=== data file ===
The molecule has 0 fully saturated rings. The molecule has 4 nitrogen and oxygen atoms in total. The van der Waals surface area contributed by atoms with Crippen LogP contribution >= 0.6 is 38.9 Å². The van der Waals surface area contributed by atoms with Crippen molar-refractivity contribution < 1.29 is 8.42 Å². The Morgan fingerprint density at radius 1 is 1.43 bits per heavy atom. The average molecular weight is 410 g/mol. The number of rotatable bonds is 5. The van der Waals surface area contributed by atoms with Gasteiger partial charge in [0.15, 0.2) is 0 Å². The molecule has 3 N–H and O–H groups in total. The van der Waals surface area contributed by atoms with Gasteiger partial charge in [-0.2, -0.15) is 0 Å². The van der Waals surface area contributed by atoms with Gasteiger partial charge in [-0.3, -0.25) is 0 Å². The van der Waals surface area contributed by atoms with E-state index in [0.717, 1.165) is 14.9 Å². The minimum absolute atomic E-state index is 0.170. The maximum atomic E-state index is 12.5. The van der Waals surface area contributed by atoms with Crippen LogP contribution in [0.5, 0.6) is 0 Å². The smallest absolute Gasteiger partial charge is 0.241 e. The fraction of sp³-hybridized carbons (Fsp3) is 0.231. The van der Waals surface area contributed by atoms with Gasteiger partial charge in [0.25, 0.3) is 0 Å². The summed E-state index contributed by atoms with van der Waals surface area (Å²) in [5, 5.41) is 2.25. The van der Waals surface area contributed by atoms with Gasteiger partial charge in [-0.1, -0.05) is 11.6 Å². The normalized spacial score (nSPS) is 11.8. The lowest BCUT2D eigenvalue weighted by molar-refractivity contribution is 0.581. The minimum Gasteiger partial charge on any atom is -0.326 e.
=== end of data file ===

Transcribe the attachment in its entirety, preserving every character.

The molecule has 0 fully saturated rings. The molecule has 4 nitrogen and oxygen atoms in total. The van der Waals surface area contributed by atoms with Crippen LogP contribution >= 0.6 is 38.9 Å². The van der Waals surface area contributed by atoms with Crippen molar-refractivity contribution < 1.29 is 8.42 Å². The Morgan fingerprint density at radius 1 is 1.43 bits per heavy atom. The average molecular weight is 410 g/mol. The number of rotatable bonds is 5. The van der Waals surface area contributed by atoms with Gasteiger partial charge in [0.15, 0.2) is 0 Å². The molecule has 3 N–H and O–H groups in total. The van der Waals surface area contributed by atoms with Gasteiger partial charge in [-0.2, -0.15) is 0 Å². The van der Waals surface area contributed by atoms with Gasteiger partial charge in [-0.3, -0.25) is 0 Å². The van der Waals surface area contributed by atoms with E-state index in [0.717, 1.165) is 14.9 Å². The minimum absolute atomic E-state index is 0.170. The maximum atomic E-state index is 12.5. The van der Waals surface area contributed by atoms with Crippen LogP contribution in [0.5, 0.6) is 0 Å². The smallest absolute Gasteiger partial charge is 0.241 e. The fraction of sp³-hybridized carbons (Fsp3) is 0.231. The van der Waals surface area contributed by atoms with Gasteiger partial charge in [0.25, 0.3) is 0 Å². The summed E-state index contributed by atoms with van der Waals surface area (Å²) in [5, 5.41) is 2.25. The van der Waals surface area contributed by atoms with Gasteiger partial charge in [-0.1, -0.05) is 11.6 Å². The normalized spacial score (nSPS) is 11.8. The lowest BCUT2D eigenvalue weighted by molar-refractivity contribution is 0.581. The minimum Gasteiger partial charge on any atom is -0.326 e.